Orders, an indication of shipments in the next one to three months, slipped 3.52 percent from a year earlier, after a 1.58 percent decline reported earlier for March, a Ministry of Economic Affairs report in Taipei showed today. The median of 10 estimates in a Bloomberg News survey was for a 0.5 percent gain.
Asian nations are grappling with China’s growth slowdown and an uneven U.S. recovery, as well as risks stemming from Greece’s inability to form a new government, which could reverse progress made in resolving Europe’s debt turmoil. Exports make up about two-thirds of Taiwan’s economy, which probably expanded at the slowest pace in more than two years in the first quarter, according to another Bloomberg survey, limiting the scope for interest-rate increases.
“European demand may deteriorate further due to the ongoing sovereign-debt crisis,” Ma Tieying, an economist at DBS Bank in Singapore, said before the report. While orders from the U.S. should remain solid, those from China are “expected to stay at depressed levels,” she said in a note.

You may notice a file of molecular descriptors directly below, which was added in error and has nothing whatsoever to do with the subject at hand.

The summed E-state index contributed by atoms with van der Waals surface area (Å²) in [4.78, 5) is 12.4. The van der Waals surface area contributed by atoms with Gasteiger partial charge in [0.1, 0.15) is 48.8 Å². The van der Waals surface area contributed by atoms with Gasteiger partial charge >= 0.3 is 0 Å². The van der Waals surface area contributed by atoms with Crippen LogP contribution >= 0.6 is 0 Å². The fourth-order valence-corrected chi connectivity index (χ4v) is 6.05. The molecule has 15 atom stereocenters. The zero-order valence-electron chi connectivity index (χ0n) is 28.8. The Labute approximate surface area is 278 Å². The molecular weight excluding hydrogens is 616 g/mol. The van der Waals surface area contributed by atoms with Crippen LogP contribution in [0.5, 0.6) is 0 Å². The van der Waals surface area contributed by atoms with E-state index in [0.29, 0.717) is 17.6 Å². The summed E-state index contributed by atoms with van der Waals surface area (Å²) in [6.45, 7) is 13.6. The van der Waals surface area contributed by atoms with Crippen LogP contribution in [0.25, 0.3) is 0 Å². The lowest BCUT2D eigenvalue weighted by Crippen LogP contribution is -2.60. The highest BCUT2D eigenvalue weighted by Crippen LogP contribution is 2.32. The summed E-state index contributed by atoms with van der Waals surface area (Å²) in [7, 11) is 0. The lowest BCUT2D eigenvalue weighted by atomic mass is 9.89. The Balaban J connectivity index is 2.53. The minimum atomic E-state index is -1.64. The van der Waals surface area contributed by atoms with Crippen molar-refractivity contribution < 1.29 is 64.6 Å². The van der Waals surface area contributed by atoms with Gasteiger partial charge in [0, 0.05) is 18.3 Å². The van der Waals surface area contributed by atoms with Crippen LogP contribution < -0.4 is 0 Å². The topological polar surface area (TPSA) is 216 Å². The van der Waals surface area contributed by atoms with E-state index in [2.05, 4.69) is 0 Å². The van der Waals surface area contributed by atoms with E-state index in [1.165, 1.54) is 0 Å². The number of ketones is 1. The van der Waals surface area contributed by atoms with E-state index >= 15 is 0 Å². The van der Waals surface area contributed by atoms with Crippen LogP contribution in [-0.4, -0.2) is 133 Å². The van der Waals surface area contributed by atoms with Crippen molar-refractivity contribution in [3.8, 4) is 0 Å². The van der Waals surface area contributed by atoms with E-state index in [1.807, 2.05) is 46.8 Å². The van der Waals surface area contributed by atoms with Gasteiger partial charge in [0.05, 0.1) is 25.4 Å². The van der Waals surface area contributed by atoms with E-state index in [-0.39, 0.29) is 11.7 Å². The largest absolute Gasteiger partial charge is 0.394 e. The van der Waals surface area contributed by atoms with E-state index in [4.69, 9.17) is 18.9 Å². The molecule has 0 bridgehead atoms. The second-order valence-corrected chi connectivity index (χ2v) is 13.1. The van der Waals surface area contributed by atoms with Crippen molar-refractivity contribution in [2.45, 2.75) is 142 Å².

The value of export orders was $36.09 billion last month, today’s report showed.
Orders from China fell 7.8 percent in April from a year earlier, while demand from Europe slipped 0.78 percent. Purchases from the U.S. rose 0.79 percent.
Orders for electronics slipped 2.85 percent from a year earlier, and demand for information technology and communications products fell 4.63 percent.
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